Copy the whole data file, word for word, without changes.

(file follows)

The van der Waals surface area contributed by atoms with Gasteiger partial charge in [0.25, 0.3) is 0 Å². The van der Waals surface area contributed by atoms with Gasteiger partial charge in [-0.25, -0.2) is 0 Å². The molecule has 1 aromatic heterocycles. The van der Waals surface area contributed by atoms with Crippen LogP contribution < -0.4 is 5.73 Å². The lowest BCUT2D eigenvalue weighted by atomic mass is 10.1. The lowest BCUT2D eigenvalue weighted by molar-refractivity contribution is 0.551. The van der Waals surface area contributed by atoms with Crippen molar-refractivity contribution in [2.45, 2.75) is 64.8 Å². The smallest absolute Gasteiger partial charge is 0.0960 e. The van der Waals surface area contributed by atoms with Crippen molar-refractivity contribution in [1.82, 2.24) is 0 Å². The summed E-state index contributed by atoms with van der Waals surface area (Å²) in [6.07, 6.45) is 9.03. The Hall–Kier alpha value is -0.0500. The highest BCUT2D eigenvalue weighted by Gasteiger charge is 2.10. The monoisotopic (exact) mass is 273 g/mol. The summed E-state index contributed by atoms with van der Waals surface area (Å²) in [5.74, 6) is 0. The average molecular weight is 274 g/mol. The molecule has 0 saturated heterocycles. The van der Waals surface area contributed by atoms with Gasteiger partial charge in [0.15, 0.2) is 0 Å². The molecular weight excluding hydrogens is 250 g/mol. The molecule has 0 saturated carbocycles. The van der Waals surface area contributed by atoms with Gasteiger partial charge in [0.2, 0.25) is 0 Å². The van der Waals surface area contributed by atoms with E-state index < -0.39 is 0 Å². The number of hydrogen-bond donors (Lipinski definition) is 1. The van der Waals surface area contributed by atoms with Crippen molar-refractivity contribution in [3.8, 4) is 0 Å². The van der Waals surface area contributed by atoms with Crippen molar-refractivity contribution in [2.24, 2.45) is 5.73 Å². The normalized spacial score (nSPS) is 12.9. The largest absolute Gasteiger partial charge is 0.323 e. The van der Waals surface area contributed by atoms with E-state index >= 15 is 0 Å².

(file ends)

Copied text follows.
The van der Waals surface area contributed by atoms with Gasteiger partial charge in [0.25, 0.3) is 0 Å². The van der Waals surface area contributed by atoms with Gasteiger partial charge in [-0.25, -0.2) is 0 Å². The molecule has 1 aromatic heterocycles. The van der Waals surface area contributed by atoms with Crippen LogP contribution < -0.4 is 5.73 Å². The lowest BCUT2D eigenvalue weighted by atomic mass is 10.1. The lowest BCUT2D eigenvalue weighted by molar-refractivity contribution is 0.551. The van der Waals surface area contributed by atoms with Crippen molar-refractivity contribution in [2.45, 2.75) is 64.8 Å². The smallest absolute Gasteiger partial charge is 0.0960 e. The van der Waals surface area contributed by atoms with Crippen molar-refractivity contribution in [1.82, 2.24) is 0 Å². The summed E-state index contributed by atoms with van der Waals surface area (Å²) in [6.07, 6.45) is 9.03. The Hall–Kier alpha value is -0.0500. The highest BCUT2D eigenvalue weighted by Gasteiger charge is 2.10. The monoisotopic (exact) mass is 273 g/mol. The summed E-state index contributed by atoms with van der Waals surface area (Å²) in [5.74, 6) is 0. The average molecular weight is 274 g/mol. The molecule has 0 saturated heterocycles. The van der Waals surface area contributed by atoms with Gasteiger partial charge in [0.15, 0.2) is 0 Å². The molecular weight excluding hydrogens is 250 g/mol. The molecule has 0 saturated carbocycles. The van der Waals surface area contributed by atoms with Gasteiger partial charge in [0.2, 0.25) is 0 Å². The van der Waals surface area contributed by atoms with E-state index < -0.39 is 0 Å². The number of hydrogen-bond donors (Lipinski definition) is 1. The van der Waals surface area contributed by atoms with Crippen molar-refractivity contribution in [3.8, 4) is 0 Å². The van der Waals surface area contributed by atoms with Crippen molar-refractivity contribution in [2.24, 2.45) is 5.73 Å². The normalized spacial score (nSPS) is 12.9. The largest absolute Gasteiger partial charge is 0.323 e. The van der Waals surface area contributed by atoms with E-state index >= 15 is 0 Å².